Efficacy and safety of omitting chest drains after video-assisted thoracoscopic surgery: A systematic review and meta-analysis

Lin Huang, Henrik Kehlet, Bo Laksáfoss Holbek, Tina Kold Jensen, René Horsleben Petersen*

*Kontaktforfatter for dette arbejde

Publikation: Bidrag til tidsskriftTidsskriftartikelForskningpeer review

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Abstrakt

Background: The aim of this systematic review and meta-analysis was to determine the efficacy and safety of omitting chest drains compared to routine chest drain placement after video-assisted thoracoscopic surgery (VATS). Methods: Five bibliographic databases, ClinicalTrials.gov and PROSPERO were comprehensively searched from inception to July 29, 2020 (no language restrictions). Postoperative outcomes were extracted and synthesized complying with the Preferred Reporting Items for Systematic Reviews and Meta-Analyses (PRISMA). Risk of bias (RoB) including non-reporting bias, heterogeneity, and sensitivity were assessed. Subgroup analyses were performed based on study design. Results: Of 7,166 identified studies, 10 studies [four randomized controlled trials (RCTs) and six non- RCTs] with 1,079 patients were included. There were 561 patients in the no chest drain group (NCD) and 518 patients in the standard chest drain group (CD). In pairwise analysis the NCD group had significant shorter length of stay (LOS) [weighted mean difference (WMD) -1.53 days, P<0.001], less postoperative pain scores (WMD -1.09, P=0.002), but higher risk of drain insertion or thoracocentesis [risk radio (RR) 3.02, P=0.040]. There were no significant differences on the incidence of minor pneumothorax (RR 1.77, P=0.128), minor pleural effusion (RR 1.88, P=0.219), minor subcutaneous emphysema (RR 1.37, P=0.427) or pneumonia (RR 0.53, P=0.549). No mortality was observed in either group during the observation period (in-hospital or 30-day mortality). Conclusions: Omitting chest drains in selected patients after VATS seems effective leading to enhanced recovery with shorter length of postoperative stay and less pain but with a higher risk of drain insertion or thoracocentesis. However, a major part of the evidence comes from observational studies with high RoB. Further RCTs are needed to improve the current evidence.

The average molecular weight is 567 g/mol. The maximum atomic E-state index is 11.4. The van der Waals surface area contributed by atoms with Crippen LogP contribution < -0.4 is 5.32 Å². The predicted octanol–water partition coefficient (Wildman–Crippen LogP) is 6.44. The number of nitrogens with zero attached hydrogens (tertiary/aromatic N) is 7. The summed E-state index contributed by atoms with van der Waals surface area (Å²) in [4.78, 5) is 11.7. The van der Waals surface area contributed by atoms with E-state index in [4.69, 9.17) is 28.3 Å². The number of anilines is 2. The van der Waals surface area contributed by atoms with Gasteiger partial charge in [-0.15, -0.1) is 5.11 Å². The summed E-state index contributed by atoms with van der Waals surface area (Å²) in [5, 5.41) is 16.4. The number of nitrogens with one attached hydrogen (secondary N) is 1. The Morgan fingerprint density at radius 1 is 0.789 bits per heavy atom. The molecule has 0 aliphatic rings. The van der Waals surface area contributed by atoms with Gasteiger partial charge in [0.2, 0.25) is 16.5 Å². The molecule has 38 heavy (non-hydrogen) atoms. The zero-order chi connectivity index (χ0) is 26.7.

OriginalsprogEngelsk
TidsskriftJournal of Thoracic Disease
Vol/bind13
Udgave nummer2
Sider (fra-til)1130-1142
ISSN2072-1439
DOI
StatusUdgivet - feb. 2021

Bibliografisk note

Funding Information:
LH was financially supported by China Scholarship Council (No. 201908430204).

Publisher Copyright:
© 2021 Journal of Thoracic Disease. All rights reserved.

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